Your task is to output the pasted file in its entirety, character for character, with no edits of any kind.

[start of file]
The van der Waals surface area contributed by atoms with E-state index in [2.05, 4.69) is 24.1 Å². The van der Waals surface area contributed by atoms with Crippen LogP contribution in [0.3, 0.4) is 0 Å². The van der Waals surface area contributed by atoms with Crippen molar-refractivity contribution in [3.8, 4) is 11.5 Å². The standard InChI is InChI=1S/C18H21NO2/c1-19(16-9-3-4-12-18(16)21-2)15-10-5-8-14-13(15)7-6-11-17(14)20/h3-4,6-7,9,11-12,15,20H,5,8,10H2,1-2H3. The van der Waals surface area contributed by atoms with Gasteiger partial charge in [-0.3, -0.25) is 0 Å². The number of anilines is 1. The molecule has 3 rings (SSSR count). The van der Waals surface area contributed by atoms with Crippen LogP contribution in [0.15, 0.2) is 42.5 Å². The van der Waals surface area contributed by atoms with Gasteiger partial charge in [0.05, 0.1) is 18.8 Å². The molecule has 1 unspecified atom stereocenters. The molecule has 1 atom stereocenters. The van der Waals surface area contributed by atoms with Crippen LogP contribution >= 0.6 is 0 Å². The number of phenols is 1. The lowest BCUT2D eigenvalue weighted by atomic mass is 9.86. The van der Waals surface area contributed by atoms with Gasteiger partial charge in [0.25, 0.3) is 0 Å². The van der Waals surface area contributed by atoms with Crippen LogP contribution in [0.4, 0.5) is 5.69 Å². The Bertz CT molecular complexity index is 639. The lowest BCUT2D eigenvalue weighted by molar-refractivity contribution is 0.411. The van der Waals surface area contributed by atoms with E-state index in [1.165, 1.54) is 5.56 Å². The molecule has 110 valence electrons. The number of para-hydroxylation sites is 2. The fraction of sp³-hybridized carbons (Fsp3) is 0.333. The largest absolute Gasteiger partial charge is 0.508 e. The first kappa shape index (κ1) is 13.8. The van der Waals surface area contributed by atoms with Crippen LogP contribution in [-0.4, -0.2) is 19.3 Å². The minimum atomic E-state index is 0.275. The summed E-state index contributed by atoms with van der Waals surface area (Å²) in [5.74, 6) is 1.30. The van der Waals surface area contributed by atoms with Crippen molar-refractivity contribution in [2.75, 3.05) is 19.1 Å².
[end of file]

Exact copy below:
The van der Waals surface area contributed by atoms with E-state index in [2.05, 4.69) is 24.1 Å². The van der Waals surface area contributed by atoms with Crippen LogP contribution in [0.3, 0.4) is 0 Å². The van der Waals surface area contributed by atoms with Crippen molar-refractivity contribution in [3.8, 4) is 11.5 Å². The standard InChI is InChI=1S/C18H21NO2/c1-19(16-9-3-4-12-18(16)21-2)15-10-5-8-14-13(15)7-6-11-17(14)20/h3-4,6-7,9,11-12,15,20H,5,8,10H2,1-2H3. The van der Waals surface area contributed by atoms with Gasteiger partial charge in [-0.3, -0.25) is 0 Å². The number of anilines is 1. The molecule has 3 rings (SSSR count). The van der Waals surface area contributed by atoms with Crippen LogP contribution in [0.15, 0.2) is 42.5 Å². The van der Waals surface area contributed by atoms with Gasteiger partial charge in [0.05, 0.1) is 18.8 Å². The molecule has 1 unspecified atom stereocenters. The molecule has 1 atom stereocenters. The van der Waals surface area contributed by atoms with Crippen LogP contribution >= 0.6 is 0 Å². The number of phenols is 1. The lowest BCUT2D eigenvalue weighted by atomic mass is 9.86. The van der Waals surface area contributed by atoms with Gasteiger partial charge in [0.25, 0.3) is 0 Å². The van der Waals surface area contributed by atoms with Crippen LogP contribution in [0.4, 0.5) is 5.69 Å². The Bertz CT molecular complexity index is 639. The lowest BCUT2D eigenvalue weighted by molar-refractivity contribution is 0.411. The van der Waals surface area contributed by atoms with E-state index in [1.165, 1.54) is 5.56 Å². The molecule has 110 valence electrons. The number of para-hydroxylation sites is 2. The fraction of sp³-hybridized carbons (Fsp3) is 0.333. The largest absolute Gasteiger partial charge is 0.508 e. The first kappa shape index (κ1) is 13.8. The van der Waals surface area contributed by atoms with Crippen LogP contribution in [-0.4, -0.2) is 19.3 Å². The minimum atomic E-state index is 0.275. The summed E-state index contributed by atoms with van der Waals surface area (Å²) in [5.74, 6) is 1.30. The van der Waals surface area contributed by atoms with Crippen molar-refractivity contribution in [2.75, 3.05) is 19.1 Å².